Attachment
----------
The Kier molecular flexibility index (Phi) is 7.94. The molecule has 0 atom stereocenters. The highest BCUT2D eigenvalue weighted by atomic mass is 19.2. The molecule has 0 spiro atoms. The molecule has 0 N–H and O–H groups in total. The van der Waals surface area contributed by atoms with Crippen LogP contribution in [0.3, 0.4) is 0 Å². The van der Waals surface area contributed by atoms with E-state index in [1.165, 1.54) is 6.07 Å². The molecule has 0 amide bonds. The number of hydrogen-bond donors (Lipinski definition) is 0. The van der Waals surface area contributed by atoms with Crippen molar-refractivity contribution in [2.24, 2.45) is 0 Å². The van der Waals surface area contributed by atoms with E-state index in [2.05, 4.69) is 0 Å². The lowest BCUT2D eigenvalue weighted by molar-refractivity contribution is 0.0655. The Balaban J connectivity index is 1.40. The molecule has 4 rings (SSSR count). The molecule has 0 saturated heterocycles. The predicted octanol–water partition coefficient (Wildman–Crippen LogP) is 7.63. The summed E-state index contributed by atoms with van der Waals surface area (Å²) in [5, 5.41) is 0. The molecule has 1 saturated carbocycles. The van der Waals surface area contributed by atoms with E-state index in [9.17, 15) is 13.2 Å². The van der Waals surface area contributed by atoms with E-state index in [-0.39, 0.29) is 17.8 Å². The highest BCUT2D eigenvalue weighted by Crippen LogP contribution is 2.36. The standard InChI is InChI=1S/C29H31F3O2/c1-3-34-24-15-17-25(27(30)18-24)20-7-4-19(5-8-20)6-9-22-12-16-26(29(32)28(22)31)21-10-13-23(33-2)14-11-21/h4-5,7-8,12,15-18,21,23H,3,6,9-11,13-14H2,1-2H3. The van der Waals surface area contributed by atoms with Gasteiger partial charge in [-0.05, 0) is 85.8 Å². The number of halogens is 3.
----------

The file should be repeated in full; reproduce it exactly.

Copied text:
The Kier molecular flexibility index (Phi) is 7.94. The molecule has 0 atom stereocenters. The highest BCUT2D eigenvalue weighted by atomic mass is 19.2. The molecule has 0 spiro atoms. The molecule has 0 N–H and O–H groups in total. The van der Waals surface area contributed by atoms with Crippen LogP contribution in [0.3, 0.4) is 0 Å². The van der Waals surface area contributed by atoms with E-state index in [1.165, 1.54) is 6.07 Å². The molecule has 0 amide bonds. The number of hydrogen-bond donors (Lipinski definition) is 0. The van der Waals surface area contributed by atoms with Crippen molar-refractivity contribution in [2.24, 2.45) is 0 Å². The van der Waals surface area contributed by atoms with E-state index in [2.05, 4.69) is 0 Å². The lowest BCUT2D eigenvalue weighted by molar-refractivity contribution is 0.0655. The Balaban J connectivity index is 1.40. The molecule has 4 rings (SSSR count). The molecule has 0 saturated heterocycles. The predicted octanol–water partition coefficient (Wildman–Crippen LogP) is 7.63. The summed E-state index contributed by atoms with van der Waals surface area (Å²) in [5, 5.41) is 0. The molecule has 1 saturated carbocycles. The van der Waals surface area contributed by atoms with E-state index in [9.17, 15) is 13.2 Å². The van der Waals surface area contributed by atoms with E-state index in [-0.39, 0.29) is 17.8 Å². The highest BCUT2D eigenvalue weighted by Crippen LogP contribution is 2.36. The standard InChI is InChI=1S/C29H31F3O2/c1-3-34-24-15-17-25(27(30)18-24)20-7-4-19(5-8-20)6-9-22-12-16-26(29(32)28(22)31)21-10-13-23(33-2)14-11-21/h4-5,7-8,12,15-18,21,23H,3,6,9-11,13-14H2,1-2H3. The van der Waals surface area contributed by atoms with Gasteiger partial charge in [-0.05, 0) is 85.8 Å². The number of halogens is 3.